Mining disaster-themed Halloween attraction bad idea

Miners' Revenge?

via Daily Yonder

An Appalachian amusement park has taken down references to a Halloween attraction with a mining disaster theme called “Miners’ Revenge.” This according to the Daily Yonder. The controversy happened at King’s Dominion in the state of Virginia. As you’d predict, a lot of people who lost family in mining disasters, including some recently, thought the idea of buried miners coming back to life for revenge against customers of a Halloween attraction was in poor taste.

Having worked in comedy, event planning and historical analysis of a mining region, I can dissect this one a little bit more than most.

Mining disasters are never funny. Unlike a lot of things that are also not funny, mining disasters don’t get funny as the decades pass. We can make morbid Abe Lincoln jokes now, but I don’t think we’ll ever get to make mine collapse jokes. I think the reason is because miners had it bad before the thing even happened. There’s something in the chemistry of a joke that might explain this.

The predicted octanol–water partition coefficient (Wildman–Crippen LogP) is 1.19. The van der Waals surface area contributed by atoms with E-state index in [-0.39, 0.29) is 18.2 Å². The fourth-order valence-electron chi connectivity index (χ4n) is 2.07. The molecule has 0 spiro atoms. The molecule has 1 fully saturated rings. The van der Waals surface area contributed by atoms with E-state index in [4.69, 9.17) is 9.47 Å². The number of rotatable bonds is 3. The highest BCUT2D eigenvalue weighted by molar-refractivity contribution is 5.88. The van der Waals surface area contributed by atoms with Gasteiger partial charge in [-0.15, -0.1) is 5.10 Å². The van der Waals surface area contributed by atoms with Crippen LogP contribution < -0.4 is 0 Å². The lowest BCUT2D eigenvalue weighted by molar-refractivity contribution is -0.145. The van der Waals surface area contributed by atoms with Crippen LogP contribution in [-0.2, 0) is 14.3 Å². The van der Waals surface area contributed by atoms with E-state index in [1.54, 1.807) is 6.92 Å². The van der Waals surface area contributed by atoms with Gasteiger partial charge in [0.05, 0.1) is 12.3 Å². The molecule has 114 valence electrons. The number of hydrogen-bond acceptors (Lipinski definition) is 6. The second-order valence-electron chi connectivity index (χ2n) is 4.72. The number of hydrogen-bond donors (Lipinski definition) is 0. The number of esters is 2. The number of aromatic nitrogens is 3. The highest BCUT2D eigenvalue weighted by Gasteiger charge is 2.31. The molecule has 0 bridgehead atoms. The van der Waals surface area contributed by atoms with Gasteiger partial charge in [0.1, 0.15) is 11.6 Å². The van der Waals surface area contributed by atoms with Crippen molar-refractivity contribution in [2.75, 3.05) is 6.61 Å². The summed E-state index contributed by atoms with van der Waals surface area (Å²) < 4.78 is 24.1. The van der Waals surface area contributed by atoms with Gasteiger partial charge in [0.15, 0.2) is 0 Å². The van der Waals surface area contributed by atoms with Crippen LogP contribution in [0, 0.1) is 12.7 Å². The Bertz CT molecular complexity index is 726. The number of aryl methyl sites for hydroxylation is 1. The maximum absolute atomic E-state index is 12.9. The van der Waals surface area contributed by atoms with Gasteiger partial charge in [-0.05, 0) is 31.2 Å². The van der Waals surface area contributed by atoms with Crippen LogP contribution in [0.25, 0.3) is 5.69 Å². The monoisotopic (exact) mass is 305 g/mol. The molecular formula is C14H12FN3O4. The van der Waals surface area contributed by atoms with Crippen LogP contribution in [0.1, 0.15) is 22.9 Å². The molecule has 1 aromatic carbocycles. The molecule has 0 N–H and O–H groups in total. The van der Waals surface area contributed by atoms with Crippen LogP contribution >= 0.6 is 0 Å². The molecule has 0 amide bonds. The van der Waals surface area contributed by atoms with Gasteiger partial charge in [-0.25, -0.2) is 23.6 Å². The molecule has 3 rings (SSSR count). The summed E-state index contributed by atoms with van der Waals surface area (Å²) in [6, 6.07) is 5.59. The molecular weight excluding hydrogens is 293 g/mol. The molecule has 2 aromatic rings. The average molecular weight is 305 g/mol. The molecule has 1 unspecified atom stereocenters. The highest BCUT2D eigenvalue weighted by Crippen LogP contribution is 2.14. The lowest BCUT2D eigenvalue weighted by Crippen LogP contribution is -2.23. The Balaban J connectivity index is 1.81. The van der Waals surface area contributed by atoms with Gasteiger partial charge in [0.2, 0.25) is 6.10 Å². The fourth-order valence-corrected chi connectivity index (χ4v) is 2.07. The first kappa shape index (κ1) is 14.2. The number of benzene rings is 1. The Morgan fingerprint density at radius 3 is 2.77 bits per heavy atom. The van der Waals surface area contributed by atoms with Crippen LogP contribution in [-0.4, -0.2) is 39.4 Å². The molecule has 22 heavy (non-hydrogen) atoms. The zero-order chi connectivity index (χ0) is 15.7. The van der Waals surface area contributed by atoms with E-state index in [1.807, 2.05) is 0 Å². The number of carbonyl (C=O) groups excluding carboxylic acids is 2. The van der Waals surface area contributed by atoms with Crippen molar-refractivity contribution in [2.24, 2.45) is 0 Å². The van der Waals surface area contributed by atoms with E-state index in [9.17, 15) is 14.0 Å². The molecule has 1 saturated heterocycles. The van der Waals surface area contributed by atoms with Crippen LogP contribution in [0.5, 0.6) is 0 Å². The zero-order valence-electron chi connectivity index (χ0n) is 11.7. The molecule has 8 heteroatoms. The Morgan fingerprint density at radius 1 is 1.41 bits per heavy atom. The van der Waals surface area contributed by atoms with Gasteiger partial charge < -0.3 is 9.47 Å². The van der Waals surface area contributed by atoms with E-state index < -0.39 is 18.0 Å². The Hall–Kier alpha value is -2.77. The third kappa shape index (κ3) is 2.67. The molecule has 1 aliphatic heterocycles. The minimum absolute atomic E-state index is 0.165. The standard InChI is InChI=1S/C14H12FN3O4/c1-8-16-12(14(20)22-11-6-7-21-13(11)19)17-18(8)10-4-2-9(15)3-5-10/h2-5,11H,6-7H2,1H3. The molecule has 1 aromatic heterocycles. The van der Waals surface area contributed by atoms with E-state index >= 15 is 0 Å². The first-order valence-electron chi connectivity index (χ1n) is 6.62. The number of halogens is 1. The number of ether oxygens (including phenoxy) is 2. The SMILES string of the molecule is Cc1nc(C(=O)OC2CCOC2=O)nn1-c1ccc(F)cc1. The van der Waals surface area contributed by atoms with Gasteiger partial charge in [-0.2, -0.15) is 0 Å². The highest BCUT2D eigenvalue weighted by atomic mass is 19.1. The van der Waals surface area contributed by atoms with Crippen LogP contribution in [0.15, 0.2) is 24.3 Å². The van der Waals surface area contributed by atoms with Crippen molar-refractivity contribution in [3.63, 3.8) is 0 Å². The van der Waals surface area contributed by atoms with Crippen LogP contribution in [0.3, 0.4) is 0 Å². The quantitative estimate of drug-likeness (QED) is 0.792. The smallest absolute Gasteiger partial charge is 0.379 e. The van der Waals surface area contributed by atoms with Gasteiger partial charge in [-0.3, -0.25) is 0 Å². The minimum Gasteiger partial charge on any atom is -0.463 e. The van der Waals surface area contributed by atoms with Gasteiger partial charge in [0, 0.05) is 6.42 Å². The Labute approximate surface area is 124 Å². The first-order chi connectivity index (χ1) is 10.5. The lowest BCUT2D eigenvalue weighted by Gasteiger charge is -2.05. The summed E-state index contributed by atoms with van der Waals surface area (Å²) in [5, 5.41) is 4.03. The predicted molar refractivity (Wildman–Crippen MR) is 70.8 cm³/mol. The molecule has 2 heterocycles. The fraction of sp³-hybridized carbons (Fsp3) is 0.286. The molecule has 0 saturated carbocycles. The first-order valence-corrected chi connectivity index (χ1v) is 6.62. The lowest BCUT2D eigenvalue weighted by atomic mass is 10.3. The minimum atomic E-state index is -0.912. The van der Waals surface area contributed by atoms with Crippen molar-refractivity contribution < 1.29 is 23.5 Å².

There is only one possible exception to the rule. The song “Blood on the Coal” by the fake band “The Folksmen” in the movie “A Mighty Wind” (same guys who are in Spinal Tap, by the by) is the closest thing I’ve ever heard to making a mining disaster funny, and it’s so subtle that it would register as barely half a wink and a quarter nod. I think, though, the reason this is funny is because it’s recorded straight, as a parody of a sincere song about a mining disaster. I think that’s the work-around.


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